Monday, 23 January 2006

Just one systematic theology?

If a general reader wanted to get just one systematic theology, which one should it be? I was asked this question recently. It’s a tricky question, but to my surprise I immediately knew the answer: Robert W. Jenson’s Systematic Theology. This work consists of two volumes: Volume 1 is entitled The Triune God and Volume 2 is entitled The Works of God.

No other systematic theology is more vibrant, more energetic, more contemporary, more sharp and direct in its exposition of the central themes of Christian faith.

7 Comments:

Chris Tilling said...

and I just bought Pannenberg's three volume Systematics ...

Anonymous said...

If by general reader, you mean well-educated and conversant with Christian tradition then Jenson is a good one. However, shorter summaries might be more apt. Dogmatics in Outline, Intro to Systematics by Pannenberg?

Ben Myers said...

Hi Chris. Well, I should add that the best contemporary systematic theology is (definitely!) Pannenberg's. And this is definitely the one I would recommend to academic readers.

But for general readers, Jenson's work is far more accessible. And in its own way, it is just as creative and original as Pannenberg's work too -- so scholars should definitely read Jenson as well.

Anyway, these are really the two great contemporary works.

Thanks, Anon., for your comment too. Yes, there are also a number of shorter and more accessible introductory works -- but here I'm thinking of general readers who want to tackle a full systematic theology. But as you say, if someone was looking for a smaller introductory work, I'd probably recommend Barth's Dogmatics in Outline -- or Robert W. Jenson's brilliant little Story and Promise.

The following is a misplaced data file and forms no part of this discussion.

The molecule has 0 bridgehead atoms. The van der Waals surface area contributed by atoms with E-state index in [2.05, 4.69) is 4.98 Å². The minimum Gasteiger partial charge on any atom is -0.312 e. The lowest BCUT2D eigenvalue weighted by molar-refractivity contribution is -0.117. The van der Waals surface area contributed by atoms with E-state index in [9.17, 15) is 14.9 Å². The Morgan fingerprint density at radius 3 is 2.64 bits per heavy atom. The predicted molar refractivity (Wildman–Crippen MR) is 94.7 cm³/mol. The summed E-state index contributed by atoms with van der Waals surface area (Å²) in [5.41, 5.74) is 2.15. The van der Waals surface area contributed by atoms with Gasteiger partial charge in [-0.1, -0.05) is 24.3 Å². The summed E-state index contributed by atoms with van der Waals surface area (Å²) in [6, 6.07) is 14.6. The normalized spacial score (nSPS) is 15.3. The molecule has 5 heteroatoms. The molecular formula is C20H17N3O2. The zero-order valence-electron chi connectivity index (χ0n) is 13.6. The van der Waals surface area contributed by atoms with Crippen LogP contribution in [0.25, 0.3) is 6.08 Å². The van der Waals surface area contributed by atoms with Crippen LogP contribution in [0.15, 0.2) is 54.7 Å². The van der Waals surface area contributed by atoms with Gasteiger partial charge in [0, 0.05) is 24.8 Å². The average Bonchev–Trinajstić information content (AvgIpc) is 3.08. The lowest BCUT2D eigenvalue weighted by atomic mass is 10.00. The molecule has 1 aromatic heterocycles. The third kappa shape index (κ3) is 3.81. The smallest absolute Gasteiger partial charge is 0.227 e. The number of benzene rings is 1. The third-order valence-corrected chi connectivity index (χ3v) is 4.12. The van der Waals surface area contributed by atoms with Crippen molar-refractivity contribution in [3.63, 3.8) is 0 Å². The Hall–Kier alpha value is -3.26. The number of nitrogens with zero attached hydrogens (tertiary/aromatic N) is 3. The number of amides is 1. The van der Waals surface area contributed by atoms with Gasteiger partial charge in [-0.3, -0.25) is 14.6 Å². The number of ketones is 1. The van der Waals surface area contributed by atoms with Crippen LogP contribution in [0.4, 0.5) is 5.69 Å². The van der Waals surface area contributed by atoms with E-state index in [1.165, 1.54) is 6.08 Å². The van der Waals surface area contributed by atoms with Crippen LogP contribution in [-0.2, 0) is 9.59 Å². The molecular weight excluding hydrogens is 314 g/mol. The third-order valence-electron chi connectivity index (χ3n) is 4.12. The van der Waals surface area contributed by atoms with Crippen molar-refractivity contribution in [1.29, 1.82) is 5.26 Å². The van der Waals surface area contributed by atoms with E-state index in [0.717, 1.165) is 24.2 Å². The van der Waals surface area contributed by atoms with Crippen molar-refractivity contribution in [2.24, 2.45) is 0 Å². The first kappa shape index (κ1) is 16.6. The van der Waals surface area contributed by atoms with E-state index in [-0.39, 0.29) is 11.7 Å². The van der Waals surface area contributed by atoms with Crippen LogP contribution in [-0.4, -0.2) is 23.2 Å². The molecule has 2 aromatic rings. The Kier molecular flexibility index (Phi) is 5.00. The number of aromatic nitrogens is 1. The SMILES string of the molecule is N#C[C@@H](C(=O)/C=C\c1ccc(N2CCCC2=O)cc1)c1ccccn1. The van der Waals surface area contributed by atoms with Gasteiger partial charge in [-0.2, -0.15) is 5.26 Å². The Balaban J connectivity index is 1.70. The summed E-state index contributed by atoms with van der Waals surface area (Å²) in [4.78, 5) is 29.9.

T.B. Vick said...

I have slated, beginning Monday, to actually begin reading Jenson's Systematic Theology. I had to get a few other books behind me in my current reading list.

I am actually looking forward to reading it, especially since my friend, David Piske, at has recommended it so highly.

Scribe said...

I have commented favorably on Jenson several times on my own blog, and believe that with some caveats, he has produced the best recent systematic theology. I consider vol. 2 to be stronger and more interesting than vol.1.

Sean du Toit said...

Well, Pan is still the MAN! I try to read it at least once every two years, just because it's so engaging with SCRIPTURE! Detailed exegesis in a Systematic Theology? And not just proof texting? Who would of guessed!

Ben Myers said...

You're absolutely right about Pannenberg, Sean. In terms of serious engagement with Scripture, no other theologian even comes close. This is what I love most about Pannenberg -- and it's the main reason why he is, by a long shot, the greatest living theologian.

(But to be fair, most of the other first-rate theologians of recent decades have also engaged seriously with Scripture and have not resorted to proof-texting: e.g. Ebeling, Kueng, H. Berkhof, Schillebeeckx, Moltmann...)

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